My Regency Gowns

Ever since I saw the BBC’s 5-hour Pride & Prejudice miniseries when I was 9 or so, I’ve been enamored with gowns from the regency era. They’re so beautifully simple, yet incredibly flattering. I especially love how versatile they are. The waist is just under the bust, but after that, there are a lot of variables that can be played with. Add another skirt—make it short, long, longer, or shorter. Add another bodice. Long sleeves, short sleeves, or both. Drawstring neckline or not. That list right there gives enough possibilities for an entire wardrobe.

The miniseries shows a lot of muted colours; beige, white, pale yellow, and baby blue, with some brightly coloured overcoats. It turns out, though, that the era was nowhere near as muted. The only reason we think it was is because all the extant samples are all faded out.

The regency era was right about when brightly coloured paints dropped in price and became available to the middle class, and they went flat-out crazy with them. By modern sensibilities, a regency room might have made your eyes bleed while simultaneously inducing a seizure.

This is the dress made with the vintage fabric for the skirt. Note how there are no gathers at the back. It’s not historically accurate, but I think it lends a beautiful, slender, and slightly more modern silhouette.

Despite this colourful research, I opted for a more reserved palette. I’m not very interested in extravagant colours, but I do love subtly detailed pastel hued fabrics. I made two dresses; one using vintage fabric from the 60’s or 70’s, and the other using something new from Fabric Land. I used some satin scraps for the bodice in one, and the trim on the other.

I used Sensibility’s Regency Gown pattern. I can’t speak highly enough about her patterns. Especially since she has a wide enough variety of patterns to easily create an entire, widely varied Regency wardrobe from the undergarments out. These patterns are immaculately researched, easy to use and follow, and all around wonderful.

These dresses are quite similar. The only differences are the skirts; one is far fuller than the other, owing to the vintage fabric being very narrow and limited.

All photos of me taken by the lovely Hannah P. Photos from the BBC miniseries are courtesy of The Costumers Guide.

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Wondering where I get my ingredients? I get almost everything from New Directions Aromatics (Canada, USA, Aus, & UK) and Saffire Blue!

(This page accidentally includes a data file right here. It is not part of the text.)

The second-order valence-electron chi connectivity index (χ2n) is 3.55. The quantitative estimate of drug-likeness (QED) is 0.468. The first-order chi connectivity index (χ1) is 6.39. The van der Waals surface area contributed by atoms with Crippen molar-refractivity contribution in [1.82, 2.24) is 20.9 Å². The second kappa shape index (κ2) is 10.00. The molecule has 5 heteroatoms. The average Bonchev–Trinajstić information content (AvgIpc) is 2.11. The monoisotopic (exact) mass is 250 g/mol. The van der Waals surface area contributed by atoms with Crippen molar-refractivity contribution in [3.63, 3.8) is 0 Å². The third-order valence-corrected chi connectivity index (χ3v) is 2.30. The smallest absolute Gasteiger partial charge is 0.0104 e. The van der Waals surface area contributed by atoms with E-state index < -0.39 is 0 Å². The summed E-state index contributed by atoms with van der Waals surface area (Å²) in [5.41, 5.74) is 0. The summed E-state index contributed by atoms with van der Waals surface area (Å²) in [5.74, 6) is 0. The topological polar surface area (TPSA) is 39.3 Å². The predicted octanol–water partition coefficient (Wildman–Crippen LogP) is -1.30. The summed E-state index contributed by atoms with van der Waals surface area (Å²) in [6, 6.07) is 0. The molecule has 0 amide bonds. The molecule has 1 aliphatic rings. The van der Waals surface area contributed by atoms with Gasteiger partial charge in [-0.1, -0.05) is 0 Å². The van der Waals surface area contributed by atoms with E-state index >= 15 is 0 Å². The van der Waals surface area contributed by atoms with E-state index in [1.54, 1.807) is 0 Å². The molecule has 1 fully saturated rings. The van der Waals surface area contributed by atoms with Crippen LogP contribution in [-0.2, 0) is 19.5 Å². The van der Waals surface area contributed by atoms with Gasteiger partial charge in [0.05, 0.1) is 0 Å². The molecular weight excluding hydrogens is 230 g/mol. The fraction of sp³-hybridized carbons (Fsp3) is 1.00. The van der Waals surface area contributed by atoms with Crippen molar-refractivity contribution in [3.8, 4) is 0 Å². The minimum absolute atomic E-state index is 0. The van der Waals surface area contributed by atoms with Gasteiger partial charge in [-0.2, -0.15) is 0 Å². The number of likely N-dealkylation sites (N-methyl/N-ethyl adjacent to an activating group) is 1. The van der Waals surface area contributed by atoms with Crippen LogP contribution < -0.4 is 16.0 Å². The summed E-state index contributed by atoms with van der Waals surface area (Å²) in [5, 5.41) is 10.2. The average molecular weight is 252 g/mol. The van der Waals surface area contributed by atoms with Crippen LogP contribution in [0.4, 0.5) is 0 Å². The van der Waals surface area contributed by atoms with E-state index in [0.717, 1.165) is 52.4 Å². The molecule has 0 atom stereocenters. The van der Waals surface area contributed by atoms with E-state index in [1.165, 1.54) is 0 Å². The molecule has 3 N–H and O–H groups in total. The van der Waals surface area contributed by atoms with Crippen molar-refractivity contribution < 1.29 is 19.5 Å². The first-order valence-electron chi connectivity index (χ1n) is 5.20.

9 Responses to My Regency Gowns

  1. Jennie says:

    What beautiful work you have done! I absolutely love how you’ve used my pattern and am thrilled you enjoyed sewing, too. Thanks for sharing!

    • Marie says:

      Thanks for stopping by and checking out my work, Jennie! Your pattern is by far the best I’ve ever seen for regency gowns. The first gown I ever made (back when I was 12) was supposed to be an Elizabeth Bennett Halloween costume… unfortunately the only detail I noticed was the empire waist, and the finished gown had a fully princess seamed bodice, a flared, gather-free skirt, and widely flared gothic sleeves. Whoops! It’s still lovely, but hardly Regency.

  2. Lyric says:

    Greetings,

    So glad you’re a force on the WWW (saw you on Pinterest). Just stopped by to support your website. Please keep up the most excellent work (blogging AND sewing).

    Do you wear Regency in your day-to-day wear? I am looking to convert my entire wardrobe to that of 18/19th century and 1950s garments.

  3. Jenn says:

    Beautiful! Both are very beautiful on you as well. Though I think I prefer the fabric you used for the fuller version.

    • Lyric says:

      Wonderful blog. I don’t remember subscribing to it but I have a notice sitting in my in-box. So glad it was there.

    • Marie says:

      Thanks, Jenn! These dresses are SO fun to sew and prance about in ;) Someday I’ll get around to making the underclothes and I’ll be all decked out, Pride & Prejudice style!

      • Jenn says:

        The underclothes are lots of material and elastic, so not overly difficult, just time consuming. I prefer Renaissance dress for me and have a favourite online/faire shoppe I go too. Though I made a purple velvet-y long sleeved Regency style dressfor my oldest daughter when she was about 3. She wore it till it wouldn’t fit any longer, which was about 3 years later. And is now requesting another for Halloween to be a princess, again. I’m thinking I will be needing lots of pain killers until she decides on a fabric she likes. And then I will have to make a second for her younger sister, who is thankfully much less indecisive on what she likes. :)

        • Marie says:

          It’s funny… I know undergarments are easy (in theory), but whenever I want to sew I want to make something I can wear right away, lol, and underclothes don’t usually qualify :P I love Renaissance dresses as well, though I’ve never made one. All the ones from Ever After are just stunning… especially the famous “Just Breathe” gown. Sigh!

          I remember all the costumes my mom made for me when I was a kid :) One in particular was a beautiful purple princess gown that I wore for years on end. I think I still have it in a closet somewhere…

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